1. Recognize and celebrate individuals who exhibit emotional intelligence.

2. Spotlight members of your litigation support service business who help others.

3. Recognize and encourage good team behavior across the enterprise.


Each of these approaches can help you minimize obstacles that can keep professionals from developing a higher level of EI and encourage behaviors that cultivate it.



What Have You Done for Me Lately, EI?

The benefits of EI aren’t restricted to an organization’s leadership and management. In fact, for best results, EI should be encouraged and actively supported at every position across the business.

When an entire organization is staffed by individuals who place a high value on EI principles and practice, a stronger culture is almost guaranteed.

Here are four aspects of a business that will benefit from a company-wide embrace of EI:



Build a positive work environment

Use empathy with team members to foster a more supportive workplace.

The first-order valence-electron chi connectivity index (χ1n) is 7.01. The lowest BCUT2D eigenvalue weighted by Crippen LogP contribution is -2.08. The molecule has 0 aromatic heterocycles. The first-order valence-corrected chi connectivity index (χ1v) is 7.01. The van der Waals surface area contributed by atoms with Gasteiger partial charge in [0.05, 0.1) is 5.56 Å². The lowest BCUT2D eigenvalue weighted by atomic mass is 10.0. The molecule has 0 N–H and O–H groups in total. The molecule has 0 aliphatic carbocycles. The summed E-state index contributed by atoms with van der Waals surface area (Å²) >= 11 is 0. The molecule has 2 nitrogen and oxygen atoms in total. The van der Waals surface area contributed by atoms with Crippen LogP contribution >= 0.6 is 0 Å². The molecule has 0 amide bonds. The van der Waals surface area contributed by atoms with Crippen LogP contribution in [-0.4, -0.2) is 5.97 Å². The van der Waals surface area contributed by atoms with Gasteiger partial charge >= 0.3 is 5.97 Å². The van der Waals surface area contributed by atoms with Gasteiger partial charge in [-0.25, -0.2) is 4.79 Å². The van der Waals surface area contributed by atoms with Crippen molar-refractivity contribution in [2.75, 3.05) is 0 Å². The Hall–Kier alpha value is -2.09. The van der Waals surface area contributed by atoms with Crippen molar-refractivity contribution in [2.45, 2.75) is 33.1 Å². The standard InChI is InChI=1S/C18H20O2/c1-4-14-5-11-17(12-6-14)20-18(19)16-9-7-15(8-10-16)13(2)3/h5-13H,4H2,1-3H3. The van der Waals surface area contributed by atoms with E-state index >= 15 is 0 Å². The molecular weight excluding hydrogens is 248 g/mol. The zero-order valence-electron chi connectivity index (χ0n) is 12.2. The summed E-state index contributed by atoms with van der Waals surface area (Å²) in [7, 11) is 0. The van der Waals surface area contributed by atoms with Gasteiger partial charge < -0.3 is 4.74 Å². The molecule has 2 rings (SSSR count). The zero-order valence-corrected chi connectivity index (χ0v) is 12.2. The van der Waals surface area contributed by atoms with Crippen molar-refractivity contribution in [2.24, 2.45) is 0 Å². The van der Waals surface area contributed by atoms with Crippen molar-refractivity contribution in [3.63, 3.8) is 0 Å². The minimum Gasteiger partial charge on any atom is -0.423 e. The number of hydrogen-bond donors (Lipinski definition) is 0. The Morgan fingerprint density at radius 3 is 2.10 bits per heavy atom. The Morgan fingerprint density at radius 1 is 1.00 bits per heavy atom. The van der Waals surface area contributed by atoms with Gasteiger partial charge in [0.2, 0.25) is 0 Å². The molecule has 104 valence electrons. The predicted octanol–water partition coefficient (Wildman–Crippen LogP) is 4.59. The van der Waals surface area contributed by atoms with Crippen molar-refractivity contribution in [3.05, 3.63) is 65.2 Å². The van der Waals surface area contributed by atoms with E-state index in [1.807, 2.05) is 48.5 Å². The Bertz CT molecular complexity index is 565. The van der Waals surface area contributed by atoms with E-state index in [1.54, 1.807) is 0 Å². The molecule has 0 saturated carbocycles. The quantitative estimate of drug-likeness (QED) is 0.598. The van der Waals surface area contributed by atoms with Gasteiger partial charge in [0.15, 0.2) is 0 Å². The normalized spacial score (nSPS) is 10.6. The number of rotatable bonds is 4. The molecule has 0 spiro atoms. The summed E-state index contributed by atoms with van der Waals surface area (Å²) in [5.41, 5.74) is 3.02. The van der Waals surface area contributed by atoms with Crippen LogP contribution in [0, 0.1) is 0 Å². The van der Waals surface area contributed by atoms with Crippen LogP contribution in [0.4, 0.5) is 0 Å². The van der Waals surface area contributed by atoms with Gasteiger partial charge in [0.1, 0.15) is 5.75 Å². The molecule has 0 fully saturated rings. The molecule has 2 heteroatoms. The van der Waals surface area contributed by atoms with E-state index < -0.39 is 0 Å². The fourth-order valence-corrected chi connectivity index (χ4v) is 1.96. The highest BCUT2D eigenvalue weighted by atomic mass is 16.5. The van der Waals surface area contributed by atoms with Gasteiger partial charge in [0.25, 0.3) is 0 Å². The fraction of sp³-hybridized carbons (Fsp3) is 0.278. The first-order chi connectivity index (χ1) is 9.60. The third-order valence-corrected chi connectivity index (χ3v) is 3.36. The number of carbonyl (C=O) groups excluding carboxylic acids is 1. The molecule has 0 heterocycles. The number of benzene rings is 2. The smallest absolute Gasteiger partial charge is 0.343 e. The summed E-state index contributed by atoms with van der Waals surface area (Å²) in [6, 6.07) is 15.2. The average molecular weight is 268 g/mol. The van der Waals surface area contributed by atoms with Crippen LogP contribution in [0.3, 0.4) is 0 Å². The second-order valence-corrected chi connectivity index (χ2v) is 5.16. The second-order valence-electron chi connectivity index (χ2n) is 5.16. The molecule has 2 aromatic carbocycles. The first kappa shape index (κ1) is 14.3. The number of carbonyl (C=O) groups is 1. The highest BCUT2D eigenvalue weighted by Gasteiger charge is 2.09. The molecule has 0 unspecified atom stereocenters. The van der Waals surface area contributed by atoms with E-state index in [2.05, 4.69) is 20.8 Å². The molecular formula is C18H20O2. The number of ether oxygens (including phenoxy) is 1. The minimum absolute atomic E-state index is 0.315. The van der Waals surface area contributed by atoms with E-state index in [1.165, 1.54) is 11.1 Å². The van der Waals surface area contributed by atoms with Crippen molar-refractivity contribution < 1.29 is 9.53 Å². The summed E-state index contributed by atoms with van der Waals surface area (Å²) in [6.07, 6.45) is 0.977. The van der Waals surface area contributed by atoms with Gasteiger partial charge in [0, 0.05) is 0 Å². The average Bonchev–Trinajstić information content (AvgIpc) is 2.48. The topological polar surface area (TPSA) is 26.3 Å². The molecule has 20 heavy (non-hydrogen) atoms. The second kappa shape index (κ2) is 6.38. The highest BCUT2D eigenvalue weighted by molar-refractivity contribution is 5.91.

Make better decisions

Balance logical reasoning and emotional reasoning to improve your decision making.


Improve trust and loyalty

Instead of frequent small talk, strive for meaningful conversations. Begin with “how” and shift to “why”. It may feel awkward but it will strengthen connections.


Resolve conflict and diffuse tensions

Manage your own reactions so you can calmly state facts, ask questions, and listen. Take in contrasting viewpoints without judgment.


Worth Doing Right

Fostering high EI is a smart move for litigation support service businesses, but keep in mind that even a single individual lacking in emotional intelligence can disrupt an entire team. That means cultivating EI among every team member—from managers to entry-level employees—is a must.

It’s a job for leaders but a job worth doing well. The rewards of applying EI ripple out across the entire organization and make a good company great!